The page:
New auto curriculum trains future mechanics

NORWALK, Calif. "I always wanted to be a mechanic. I started when I was like five years old, helping my dad outside doing brakes and things," said auto technology student Juan Prado.

He'll now have a great place for his formal training.

This new portion of /*Cerritos College*/ is the Automotive Partners Complex. It's no coincidence that it resembles a car dealership.

"We've always done a great job of training technicians, but we also wanted to train service advisors, financial consultants that work in the dealerships, operations people and even general managers," said Steve Richardson the executive director of the Cerritos College Foundation.

The college will still focus on schooling the technicians of tomorrow but with an enhanced curriculum.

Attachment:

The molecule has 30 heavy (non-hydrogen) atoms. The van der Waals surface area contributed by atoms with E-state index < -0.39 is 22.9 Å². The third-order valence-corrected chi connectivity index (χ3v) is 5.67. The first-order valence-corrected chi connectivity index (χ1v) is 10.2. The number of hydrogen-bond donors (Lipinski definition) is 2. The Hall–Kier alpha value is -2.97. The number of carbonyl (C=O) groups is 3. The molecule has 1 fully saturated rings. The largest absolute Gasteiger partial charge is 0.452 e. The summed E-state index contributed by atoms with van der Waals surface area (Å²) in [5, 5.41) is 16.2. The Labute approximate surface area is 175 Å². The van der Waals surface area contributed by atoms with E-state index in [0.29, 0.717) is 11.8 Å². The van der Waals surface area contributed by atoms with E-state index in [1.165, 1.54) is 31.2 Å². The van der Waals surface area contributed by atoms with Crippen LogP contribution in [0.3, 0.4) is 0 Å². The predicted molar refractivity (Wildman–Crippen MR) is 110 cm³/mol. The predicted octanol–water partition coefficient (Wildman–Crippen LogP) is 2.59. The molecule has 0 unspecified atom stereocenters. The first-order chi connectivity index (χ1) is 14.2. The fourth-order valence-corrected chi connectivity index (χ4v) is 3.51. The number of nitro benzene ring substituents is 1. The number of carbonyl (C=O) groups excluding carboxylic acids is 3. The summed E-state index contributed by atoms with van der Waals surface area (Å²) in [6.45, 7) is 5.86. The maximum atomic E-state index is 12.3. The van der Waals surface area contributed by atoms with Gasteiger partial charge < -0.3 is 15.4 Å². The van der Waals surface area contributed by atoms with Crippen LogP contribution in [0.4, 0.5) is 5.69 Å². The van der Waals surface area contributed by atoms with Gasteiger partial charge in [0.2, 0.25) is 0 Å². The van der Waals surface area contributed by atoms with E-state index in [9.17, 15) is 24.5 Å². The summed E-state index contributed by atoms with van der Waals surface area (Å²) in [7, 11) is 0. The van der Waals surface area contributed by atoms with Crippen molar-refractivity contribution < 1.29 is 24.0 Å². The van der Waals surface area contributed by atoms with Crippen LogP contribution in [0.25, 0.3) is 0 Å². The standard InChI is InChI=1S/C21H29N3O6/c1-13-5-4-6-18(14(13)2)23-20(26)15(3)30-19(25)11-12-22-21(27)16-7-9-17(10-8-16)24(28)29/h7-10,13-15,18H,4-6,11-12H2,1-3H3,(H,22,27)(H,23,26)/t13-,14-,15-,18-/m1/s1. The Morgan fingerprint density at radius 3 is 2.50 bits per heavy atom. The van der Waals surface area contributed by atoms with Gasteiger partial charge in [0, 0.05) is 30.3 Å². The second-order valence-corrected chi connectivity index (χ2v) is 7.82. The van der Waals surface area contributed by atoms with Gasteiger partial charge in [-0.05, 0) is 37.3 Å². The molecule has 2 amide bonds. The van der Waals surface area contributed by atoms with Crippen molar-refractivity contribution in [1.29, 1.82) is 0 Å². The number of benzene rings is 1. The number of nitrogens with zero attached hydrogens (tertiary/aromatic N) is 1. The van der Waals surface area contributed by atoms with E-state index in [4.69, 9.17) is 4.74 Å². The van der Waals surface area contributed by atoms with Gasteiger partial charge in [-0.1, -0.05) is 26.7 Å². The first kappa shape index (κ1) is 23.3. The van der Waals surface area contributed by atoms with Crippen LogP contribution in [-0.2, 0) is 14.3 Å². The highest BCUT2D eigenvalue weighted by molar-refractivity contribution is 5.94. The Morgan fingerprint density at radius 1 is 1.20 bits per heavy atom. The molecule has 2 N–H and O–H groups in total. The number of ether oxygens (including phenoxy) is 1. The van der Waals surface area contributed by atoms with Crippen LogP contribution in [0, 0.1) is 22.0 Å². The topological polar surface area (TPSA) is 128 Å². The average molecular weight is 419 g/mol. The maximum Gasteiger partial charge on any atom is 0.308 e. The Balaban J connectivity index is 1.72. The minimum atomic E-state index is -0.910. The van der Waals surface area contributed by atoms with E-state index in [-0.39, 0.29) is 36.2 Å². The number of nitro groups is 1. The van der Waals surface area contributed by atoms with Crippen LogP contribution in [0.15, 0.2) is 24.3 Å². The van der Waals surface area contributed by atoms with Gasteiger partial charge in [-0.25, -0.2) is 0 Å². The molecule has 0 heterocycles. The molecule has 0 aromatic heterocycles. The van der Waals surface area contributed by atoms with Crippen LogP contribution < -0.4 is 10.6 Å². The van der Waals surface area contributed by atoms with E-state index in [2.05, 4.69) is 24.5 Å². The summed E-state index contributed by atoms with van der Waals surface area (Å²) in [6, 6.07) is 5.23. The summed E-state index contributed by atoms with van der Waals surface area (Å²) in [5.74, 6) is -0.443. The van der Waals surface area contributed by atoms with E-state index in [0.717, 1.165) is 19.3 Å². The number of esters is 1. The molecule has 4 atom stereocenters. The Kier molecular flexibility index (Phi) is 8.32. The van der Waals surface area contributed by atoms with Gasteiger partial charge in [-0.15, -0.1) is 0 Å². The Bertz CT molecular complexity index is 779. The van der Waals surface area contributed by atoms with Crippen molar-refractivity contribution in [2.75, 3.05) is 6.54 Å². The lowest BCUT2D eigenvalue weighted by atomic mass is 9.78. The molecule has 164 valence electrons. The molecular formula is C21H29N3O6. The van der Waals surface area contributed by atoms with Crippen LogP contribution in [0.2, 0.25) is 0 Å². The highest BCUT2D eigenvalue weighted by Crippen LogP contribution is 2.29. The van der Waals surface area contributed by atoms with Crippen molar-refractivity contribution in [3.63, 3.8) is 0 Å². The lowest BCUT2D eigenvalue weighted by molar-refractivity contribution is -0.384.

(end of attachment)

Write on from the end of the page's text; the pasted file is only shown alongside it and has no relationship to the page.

The automotive training program at Cerritos College has been around since the 1950s. And while students still learn mechanical skills, they're increasingly having to learn about technology. And another new building under construction will train them in hybrid and alternative fuel vehicles.

Budget cuts mean that scheduling the right classes can be tricky. Some students have to be patient to complete the program.

But the school is so well regarded that many start working in dealerships while they're still enrolled.

"I've disassembled a motor, oil changes, tire changes. The job title is technician assistant," said Frank Stipa an auto technology student who is already working in the field.

Parents, don't be disappointed if you son or daughter would like to work as an auto technician rather than in some other profession.

"When they become a master tech in four or five years, they can easily make six figures," said Richardson.

Thanks to this new facility, students may even move up to running an entire operation.

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